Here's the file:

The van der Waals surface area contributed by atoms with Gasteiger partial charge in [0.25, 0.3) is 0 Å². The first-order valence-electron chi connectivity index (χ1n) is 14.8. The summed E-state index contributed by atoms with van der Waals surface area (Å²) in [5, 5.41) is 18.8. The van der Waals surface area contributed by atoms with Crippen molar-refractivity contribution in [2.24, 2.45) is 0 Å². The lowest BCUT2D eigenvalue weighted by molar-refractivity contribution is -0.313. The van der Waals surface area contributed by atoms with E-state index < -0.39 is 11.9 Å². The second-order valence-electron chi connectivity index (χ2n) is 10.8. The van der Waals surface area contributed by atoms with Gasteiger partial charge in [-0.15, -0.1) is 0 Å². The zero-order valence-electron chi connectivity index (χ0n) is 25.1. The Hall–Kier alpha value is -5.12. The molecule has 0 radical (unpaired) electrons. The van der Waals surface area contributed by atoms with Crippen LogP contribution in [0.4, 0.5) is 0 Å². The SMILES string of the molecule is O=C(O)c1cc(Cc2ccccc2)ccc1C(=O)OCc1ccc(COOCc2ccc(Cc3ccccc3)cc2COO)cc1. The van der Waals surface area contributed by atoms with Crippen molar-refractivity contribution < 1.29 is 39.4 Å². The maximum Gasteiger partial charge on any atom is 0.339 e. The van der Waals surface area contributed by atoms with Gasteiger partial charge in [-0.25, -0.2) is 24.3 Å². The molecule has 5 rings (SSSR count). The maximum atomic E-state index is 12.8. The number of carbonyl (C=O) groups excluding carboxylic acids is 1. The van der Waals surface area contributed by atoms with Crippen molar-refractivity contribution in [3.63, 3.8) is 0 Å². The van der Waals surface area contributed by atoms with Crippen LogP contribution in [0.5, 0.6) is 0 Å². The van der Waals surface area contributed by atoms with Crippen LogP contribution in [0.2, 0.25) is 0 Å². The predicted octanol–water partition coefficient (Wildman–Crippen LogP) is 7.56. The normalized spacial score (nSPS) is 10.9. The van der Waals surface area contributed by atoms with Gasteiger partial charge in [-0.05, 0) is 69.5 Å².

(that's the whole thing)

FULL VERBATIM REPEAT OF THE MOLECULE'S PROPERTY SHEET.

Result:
The van der Waals surface area contributed by atoms with Gasteiger partial charge in [0.25, 0.3) is 0 Å². The first-order valence-electron chi connectivity index (χ1n) is 14.8. The summed E-state index contributed by atoms with van der Waals surface area (Å²) in [5, 5.41) is 18.8. The van der Waals surface area contributed by atoms with Crippen molar-refractivity contribution in [2.24, 2.45) is 0 Å². The lowest BCUT2D eigenvalue weighted by molar-refractivity contribution is -0.313. The van der Waals surface area contributed by atoms with E-state index < -0.39 is 11.9 Å². The second-order valence-electron chi connectivity index (χ2n) is 10.8. The van der Waals surface area contributed by atoms with Gasteiger partial charge in [-0.15, -0.1) is 0 Å². The zero-order valence-electron chi connectivity index (χ0n) is 25.1. The Hall–Kier alpha value is -5.12. The molecule has 0 radical (unpaired) electrons. The van der Waals surface area contributed by atoms with Crippen LogP contribution in [0.4, 0.5) is 0 Å². The SMILES string of the molecule is O=C(O)c1cc(Cc2ccccc2)ccc1C(=O)OCc1ccc(COOCc2ccc(Cc3ccccc3)cc2COO)cc1. The van der Waals surface area contributed by atoms with Crippen molar-refractivity contribution < 1.29 is 39.4 Å². The maximum Gasteiger partial charge on any atom is 0.339 e. The van der Waals surface area contributed by atoms with Gasteiger partial charge in [-0.25, -0.2) is 24.3 Å². The molecule has 5 rings (SSSR count). The maximum atomic E-state index is 12.8. The number of carbonyl (C=O) groups excluding carboxylic acids is 1. The van der Waals surface area contributed by atoms with Crippen molar-refractivity contribution in [3.63, 3.8) is 0 Å². The van der Waals surface area contributed by atoms with Crippen LogP contribution in [0.5, 0.6) is 0 Å². The van der Waals surface area contributed by atoms with Crippen LogP contribution in [0.2, 0.25) is 0 Å². The predicted octanol–water partition coefficient (Wildman–Crippen LogP) is 7.56. The normalized spacial score (nSPS) is 10.9. The van der Waals surface area contributed by atoms with Gasteiger partial charge in [-0.05, 0) is 69.5 Å².